PANEL: WOMEN IN SEAFOOD
Jennifer Wright1, M. Scarlett Tudor2, Jennifer Woodland3, Jennifer Wiper4 and Denise Avery 5
The recent United Nations Food and Agriculture Organization’s State of Fisheries and Aquaculture (July 2022) acknowledges that women play a central process in seafood production. Recruitment, retention and labour shortages are chronic in the seafood sector, not just on farms or in harvesting, but also in processing and other parts of the value chain. Women and men are engaged about 50% in the production of farmed and wild seafood; women play a more central role in the post-harvest activities, while men play a greater role in the farming and harvesting sector. Women’s roles in the seafood production from egg to plate will be critical for human resource development. This discussion panel will highlight opportunities, key messages, inclusive strategies and challenges for women in seafood sectors. The audience for this session would include those who strive to be inclusive in work and life, while looking to the future growth strategies for their industry and communities.
Both aquaculture and the wild fishery will be critical for global food security and sustainability, but meeting labour needs will be a key factor to sustain current production and to enable growth in the future. If population employment strategies do not adequately direct efforts to the recruitment and retention of women, then labour challenges will be exacerbated. The response of many developed countries has been to integrate automation, to train for specialized aquaculture technology and to recruit from other industry sectors. But general aging populations, attitude carry-over from ‘traditional’ male-dominated sectors, physical labour perceptions for seafood jobs, and rural to urban lifestyle shifts have negatively impacted employment into some sectors.
This session’s dialogue will include: What has attracted these women to the seafood sectors, including opportunities, impacts on industry and their families, etc.? What are the needs to continue to grow/support the seafood industry for recruitment and retention? What are the challenges to women in the Canadian and World seafood sectors (e.g. management, workforce, service supply sectors, etc)? What are some recommendations to improve recruitment and retention (e.g. mentorship programs, hiring/recruitment practices, training to target women for seafood sectors, male attitude remediation towards female workers)? How does women’s participation affect their families, Indigenous and other communities? What are other perspectives for women and men employed in the seafood industry?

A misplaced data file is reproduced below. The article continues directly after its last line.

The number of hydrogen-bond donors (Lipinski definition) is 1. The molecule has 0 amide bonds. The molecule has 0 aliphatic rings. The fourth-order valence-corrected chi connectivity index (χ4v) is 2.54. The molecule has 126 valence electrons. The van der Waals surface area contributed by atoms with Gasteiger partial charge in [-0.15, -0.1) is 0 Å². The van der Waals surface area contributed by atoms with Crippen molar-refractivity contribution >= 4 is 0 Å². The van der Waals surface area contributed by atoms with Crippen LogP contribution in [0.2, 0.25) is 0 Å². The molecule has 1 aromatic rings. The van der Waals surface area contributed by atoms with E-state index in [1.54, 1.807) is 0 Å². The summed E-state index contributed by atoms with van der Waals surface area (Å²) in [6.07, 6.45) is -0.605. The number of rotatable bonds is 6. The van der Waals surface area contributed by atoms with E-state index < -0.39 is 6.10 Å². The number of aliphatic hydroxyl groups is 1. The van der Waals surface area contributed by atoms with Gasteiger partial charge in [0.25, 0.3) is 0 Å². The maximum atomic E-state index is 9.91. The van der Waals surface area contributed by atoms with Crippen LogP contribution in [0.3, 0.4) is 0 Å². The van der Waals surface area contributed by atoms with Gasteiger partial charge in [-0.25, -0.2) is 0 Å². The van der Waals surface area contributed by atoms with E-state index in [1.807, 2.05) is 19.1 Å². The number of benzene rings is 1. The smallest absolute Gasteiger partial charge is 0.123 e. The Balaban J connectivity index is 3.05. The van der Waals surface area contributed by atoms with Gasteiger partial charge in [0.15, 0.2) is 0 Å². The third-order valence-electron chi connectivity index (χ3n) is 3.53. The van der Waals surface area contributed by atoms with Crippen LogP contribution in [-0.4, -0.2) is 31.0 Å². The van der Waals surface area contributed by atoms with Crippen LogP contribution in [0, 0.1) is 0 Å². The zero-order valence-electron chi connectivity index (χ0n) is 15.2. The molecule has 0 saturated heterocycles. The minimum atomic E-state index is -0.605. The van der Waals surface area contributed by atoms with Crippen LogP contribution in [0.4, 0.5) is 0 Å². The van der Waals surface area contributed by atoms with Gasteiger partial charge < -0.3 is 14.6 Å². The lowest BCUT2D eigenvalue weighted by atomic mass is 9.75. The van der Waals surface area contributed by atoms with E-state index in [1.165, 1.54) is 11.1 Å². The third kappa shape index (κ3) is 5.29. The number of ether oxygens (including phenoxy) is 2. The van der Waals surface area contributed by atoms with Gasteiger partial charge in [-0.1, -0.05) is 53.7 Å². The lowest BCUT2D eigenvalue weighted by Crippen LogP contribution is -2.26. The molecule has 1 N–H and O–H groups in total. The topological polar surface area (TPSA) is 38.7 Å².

This panel discussion will shed light on what the industry can do to not only attract women, but also how to retain and promote more women within the industry, given their involvement in all components of the food security chain. It is also to understand what implications, negative repercussions, or positive effects this shift may cause in the family, community, workplace, relations with peers, their communities and Indigenous nations.
Jennifer Wright , Acting Exec. Dir., Canadian Agricultural Human Resource Council (CAHRC), Ottawa, ON, Canada. firstname.lastname@example.org
"A Strategic Approach to the Workforce of the Future"
M. Scarlett Tudor , Education and Outreach Coordinator, Aquaculture Research Institute (ARI), Maine, USA. email@example.com
" Aquaculture Research Institute's Aquaculture Workforce Development Programming "
Jennifer Woodland , CEO, Nuu-chah-nulth Seafood (NCN Seafood), Campbell River, BC, Canada. Also Chair, Canadian Aquaculture Industry Alliance (CAIA).
Jennifer Wiper , Manager, Compliance and Certification, Cooke Aquaculture Inc., Blacks Hr., NB, Canada. Also Pres-Elect, Aquaculture Association of Canada (AAC). firstname.lastname@example.org .
" Case Study 2 - Opportunities and Challenges of a Career in Seafood"
Denise Avery , Senior Director, HR Center, Clearwater Seafoods, NS, Canada. Davery@clearwater.ca
" Case Study 3 - Opportunities and Challenges of a Career in Seafood"
Panel Facilitator - Laura C. Halfyard, Gen Mgr, Connaigre Fish Farms Inc., St. John's, NL, Canada. email@example.com